Intra-amniotic inflammation, which is associated with adverse pregnancy outcomes, can occur in the presence or absence of detectable microorganisms, and involves activation of the inflammasome. Intra-amniotic inflammasome activation has been reported in clinical chorioamnionitis at term and preterm labor with intact membranes, but it has not yet been investigated in women with preterm prelabor rupture of membranes (preterm PROM) in the presence/absence of detectable microorganisms. The aim of this study was to determine whether, among women with preterm PROM, there is an association between detectable microorganisms in amniotic fluid and intra-amniotic inflammation, and whether intra-amniotic inflammasome activation correlates with microbial burden. Amniotic fluids from 59 cases of preterm PROM were examined for the presence/absence of microorganisms through culture and 16S ribosomal RNA (rRNA) gene quantitative real-time polymerase chain reaction (qPCR), and concentrations of interleukin-6 (IL-6) and ASC [apoptosis-associated spec-like protein containing a caspase recruitment domain (CARD)], an indicator of inflammasome activation, were determined. qPCR identified more microbe-positive amniotic fluids than culture. Greater than 50% of patients with a negative culture and high IL-6 concentration in amniotic fluid yielded a positive qPCR signal. ASC concentrations were greatest in patients with high qPCR signals and elevated IL-6 concentrations in amniotic fluid (i.e. intra-amniotic infection). ASC concentrations tended to increase in patients without detectable microorganisms but yet with elevated IL-6 concentrations (i.e. sterile intra-amniotic inflammation) compared to those without intra-amniotic inflammation. qPCR is a valuable complement to microbiological culture for the detection of microorganisms in the amniotic cavity in women with preterm PROM, and microbial burden is associated with the severity of intra-amniotic inflammatory response, including inflammasome activation.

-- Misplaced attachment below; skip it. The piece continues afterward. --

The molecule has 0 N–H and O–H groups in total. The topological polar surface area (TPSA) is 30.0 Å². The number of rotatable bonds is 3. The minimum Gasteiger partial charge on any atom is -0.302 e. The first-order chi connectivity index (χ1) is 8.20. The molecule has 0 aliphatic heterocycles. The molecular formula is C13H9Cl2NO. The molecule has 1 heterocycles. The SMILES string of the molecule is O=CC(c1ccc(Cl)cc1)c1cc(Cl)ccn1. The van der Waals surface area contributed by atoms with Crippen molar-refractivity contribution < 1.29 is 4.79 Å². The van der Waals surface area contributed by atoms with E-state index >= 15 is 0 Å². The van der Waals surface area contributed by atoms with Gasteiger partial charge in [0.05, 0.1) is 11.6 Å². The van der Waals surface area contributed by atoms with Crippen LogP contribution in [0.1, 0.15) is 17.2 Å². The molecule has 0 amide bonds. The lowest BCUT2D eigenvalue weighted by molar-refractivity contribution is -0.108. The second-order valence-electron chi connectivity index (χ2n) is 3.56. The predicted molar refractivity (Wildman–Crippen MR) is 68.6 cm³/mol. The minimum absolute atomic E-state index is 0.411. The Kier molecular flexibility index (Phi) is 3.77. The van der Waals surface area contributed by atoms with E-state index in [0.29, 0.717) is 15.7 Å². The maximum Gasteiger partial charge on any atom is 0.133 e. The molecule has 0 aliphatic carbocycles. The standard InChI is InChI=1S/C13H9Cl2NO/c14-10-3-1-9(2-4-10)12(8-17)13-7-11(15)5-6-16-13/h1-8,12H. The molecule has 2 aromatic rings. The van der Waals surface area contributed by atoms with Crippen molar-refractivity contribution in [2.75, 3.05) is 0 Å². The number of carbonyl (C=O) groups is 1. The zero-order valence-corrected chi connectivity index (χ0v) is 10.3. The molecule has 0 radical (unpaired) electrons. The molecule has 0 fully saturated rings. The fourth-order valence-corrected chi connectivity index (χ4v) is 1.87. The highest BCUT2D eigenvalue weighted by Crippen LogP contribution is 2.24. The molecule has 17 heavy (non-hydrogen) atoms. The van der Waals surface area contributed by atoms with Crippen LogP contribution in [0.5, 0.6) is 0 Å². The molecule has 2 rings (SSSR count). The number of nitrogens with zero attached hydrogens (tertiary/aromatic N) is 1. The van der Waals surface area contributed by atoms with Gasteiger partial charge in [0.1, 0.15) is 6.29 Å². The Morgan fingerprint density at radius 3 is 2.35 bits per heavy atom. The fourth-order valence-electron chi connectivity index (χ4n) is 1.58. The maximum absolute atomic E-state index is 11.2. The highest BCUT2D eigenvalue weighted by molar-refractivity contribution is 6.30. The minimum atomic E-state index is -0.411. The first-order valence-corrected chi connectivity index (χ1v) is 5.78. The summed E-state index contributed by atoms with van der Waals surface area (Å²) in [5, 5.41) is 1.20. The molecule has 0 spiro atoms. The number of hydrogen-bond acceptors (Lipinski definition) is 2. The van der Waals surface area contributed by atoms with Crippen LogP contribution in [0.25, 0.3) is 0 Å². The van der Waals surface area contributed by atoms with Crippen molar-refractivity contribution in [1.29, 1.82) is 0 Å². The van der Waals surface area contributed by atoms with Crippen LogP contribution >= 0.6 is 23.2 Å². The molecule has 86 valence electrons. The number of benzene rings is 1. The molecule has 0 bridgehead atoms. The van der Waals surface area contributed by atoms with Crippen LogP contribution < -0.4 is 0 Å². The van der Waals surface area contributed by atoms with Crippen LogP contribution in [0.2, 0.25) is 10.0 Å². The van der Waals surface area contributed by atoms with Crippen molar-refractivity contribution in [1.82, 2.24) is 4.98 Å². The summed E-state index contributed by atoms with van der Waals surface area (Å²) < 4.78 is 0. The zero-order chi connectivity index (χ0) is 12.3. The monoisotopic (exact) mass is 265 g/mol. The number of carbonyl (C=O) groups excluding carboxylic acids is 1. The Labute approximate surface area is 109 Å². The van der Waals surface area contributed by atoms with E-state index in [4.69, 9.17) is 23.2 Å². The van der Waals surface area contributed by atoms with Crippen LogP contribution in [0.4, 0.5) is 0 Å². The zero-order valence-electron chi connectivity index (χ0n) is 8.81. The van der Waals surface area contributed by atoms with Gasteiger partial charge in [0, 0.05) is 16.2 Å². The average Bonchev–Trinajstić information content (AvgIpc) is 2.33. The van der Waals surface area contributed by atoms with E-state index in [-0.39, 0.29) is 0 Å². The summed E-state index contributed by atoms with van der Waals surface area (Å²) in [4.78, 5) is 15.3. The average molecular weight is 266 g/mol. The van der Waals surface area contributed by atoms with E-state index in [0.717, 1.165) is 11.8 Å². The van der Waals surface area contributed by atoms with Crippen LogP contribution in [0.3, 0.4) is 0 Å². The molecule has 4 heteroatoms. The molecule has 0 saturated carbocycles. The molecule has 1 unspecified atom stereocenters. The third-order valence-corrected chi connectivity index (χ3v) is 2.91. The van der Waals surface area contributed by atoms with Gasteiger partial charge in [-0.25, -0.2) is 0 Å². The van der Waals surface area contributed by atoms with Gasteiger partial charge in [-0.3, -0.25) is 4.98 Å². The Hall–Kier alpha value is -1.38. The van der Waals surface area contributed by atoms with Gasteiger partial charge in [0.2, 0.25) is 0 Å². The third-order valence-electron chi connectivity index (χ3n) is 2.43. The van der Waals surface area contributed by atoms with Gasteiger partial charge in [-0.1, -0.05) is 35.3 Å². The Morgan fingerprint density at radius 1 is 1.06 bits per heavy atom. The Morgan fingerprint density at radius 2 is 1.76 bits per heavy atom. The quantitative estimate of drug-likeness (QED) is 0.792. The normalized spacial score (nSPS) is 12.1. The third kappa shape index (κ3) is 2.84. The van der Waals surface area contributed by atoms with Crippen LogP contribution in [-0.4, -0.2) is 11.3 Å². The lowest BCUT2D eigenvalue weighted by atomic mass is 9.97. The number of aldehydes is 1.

- PPROM (preterm prelabor rupture of membranes)
- microbial invasion of the amniotic cavity
- quantitative real-time PCR (qPCR)
- sterile intra-amniotic inflammation
ASJC Scopus subject areas
- Pediatrics, Perinatology, and Child Health
- Obstetrics and Gynecology